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    I was born in 1939 and grew up with the Western Hero notion. Guys like Roy Rogers and Gene Autry were my heroes and I thought Custer was one of the good guys and the Indians were the bad guys. Then came the movie "Little Big Man" with Dustin Hoffman and it turned my whole outlook of good guys and bad guys upside down. I would really like to know the facts about the Battle. I would also like to learn the Facts about Billy the Kid and Buffalo Bill and Wyatt Earp and other stories that I grew up with.
     
  11. blade819

    blade819 Well-Known Member

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    Miketmx. I highly recommend that you visit Little big Horn and take the tour narrated by a Crow Indian. That's pretty much is the Native Americans story. A lot of fiction folklure,misunderstandings and confusion compounded by the fact that the Boy General was not very well liked in Washington DC.
     
  12. shannon391

    shannon391 Active Member

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    The Museum in Monroe is small but has a few neat things from the era. Renovations were just completed on the historical brick exterior of the building. My grand parents lived right around the corner and as kids we visited every weekend. Some of the locals refer to him as "old squaw killer".
     
  13. grammie

    grammie TS Member

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    As with most things written about our own history,,,,,You cannot judge by reading the "white mans history"!!! Why???? Because its puffed up bullshit!!!!

    Read the story from the Indian point of view,,,,from Black Elk,,,he was there as a young boy,,and counted many coup on the white soldiers!!!

    Custer was a glory hunter,,,,and he didn't care how many men died to get it,,even his own!!!!

    Custer charged without proper battlefield intellingence,,,and was wiped off the face of the earth by "calvary" much better than his!!!! The indians were better soldiers,,,better horsemen,,,better fighters all the way around!!!!

    Sitting Bull played no part other than saying prayers and sacrificing pieces of his own flesh around his fire!!!

    The "war chiefs" were Crazy Horse and Gaul!!!!

    Custer attacked the center,,,and both ends came around and kicked his sorry ass!!!!

    While in full retreat the War Chief Gaul and about 1500 to 2 thousand indians cut Custers line of retreat in half,,,,,,and then Crazy Horse without about the same number of indians came right down the middle of the retreating column,,,The fight lasted no longer than it takes a hungry man to eat supper!!!!

    After the fight,,,,the sqaws moved among the dead and wounded and crushed their skulls with rocks,,,,then defaced the bodies with knives,,,,the testicles removed,,,the eyes,,ears,,tounges,cut from the bodies,,,the calfs,,the thighs sliced deep,,,This testicles were removed so the dead could they could not breed in the afterlife,,,the rest was done to the dead and the dying to keep them from coming after then in the afterlife!!! They poked sticks into Custers ears so he could finally hear what the Indians were saying better!!!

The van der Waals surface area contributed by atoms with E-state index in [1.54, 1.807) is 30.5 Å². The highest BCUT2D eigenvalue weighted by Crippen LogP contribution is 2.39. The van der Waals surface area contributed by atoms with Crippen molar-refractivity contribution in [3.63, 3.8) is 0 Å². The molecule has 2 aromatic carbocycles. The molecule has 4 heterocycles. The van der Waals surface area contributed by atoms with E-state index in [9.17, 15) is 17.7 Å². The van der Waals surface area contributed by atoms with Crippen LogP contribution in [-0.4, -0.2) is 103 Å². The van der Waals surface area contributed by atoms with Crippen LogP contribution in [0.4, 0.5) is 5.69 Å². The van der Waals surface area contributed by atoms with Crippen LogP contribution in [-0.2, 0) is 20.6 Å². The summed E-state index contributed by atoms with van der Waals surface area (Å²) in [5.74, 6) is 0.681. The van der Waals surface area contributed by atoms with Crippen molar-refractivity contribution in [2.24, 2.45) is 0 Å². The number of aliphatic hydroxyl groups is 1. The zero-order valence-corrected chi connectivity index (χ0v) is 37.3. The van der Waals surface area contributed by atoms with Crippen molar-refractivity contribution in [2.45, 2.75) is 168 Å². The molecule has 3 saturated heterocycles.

The truth be told,,,,when fighting against warriors instead of women and children,,,the U.S. Army faired-----Poorly!!!

    What white men learned at West Point,,VMI,,etc.the indians had already learned by the time they were 16!!!!!

    The indians made fools of many Generals whom we refer to as Heros!!! Custer,,Crook,,Sherman,,and others!!!

    Had they listened to Tecumseh of the Shawnee and all joined forces,,the story would have been significantly differant!!!!

    What tactics the white man used was to "divide and destroy",,,,The same kind of tactics politicions use today to get votes from the divided ones,,,,the black vote,,the jewish vote,,the hispanic vote,,the catholic vote,,But never the "american vote"!!!! They divide you by race,,by age,,by gender,,by religion,,,,,and in the end they use what you believe in to "divide you"!!!!

    The shell casings are scattered all over the battlefield,,there were no places where a group of men stood and piled the dead three deep,,with shell casings all around a desperate last stand,,,,,they were slaughtered by bow,gun,by war club,,,they ran like scared rabbits,,,and there was NO FIRE DISIPLINE among the soldiers at all,,,,they fled in full panic!!!! George Armstong Custer was among the first to die!!!! His body was never found or recovered,,it was taken by the Indians and the flesh flayed,,,the remains probably fed to the camp dogs,,and the coyotes!!!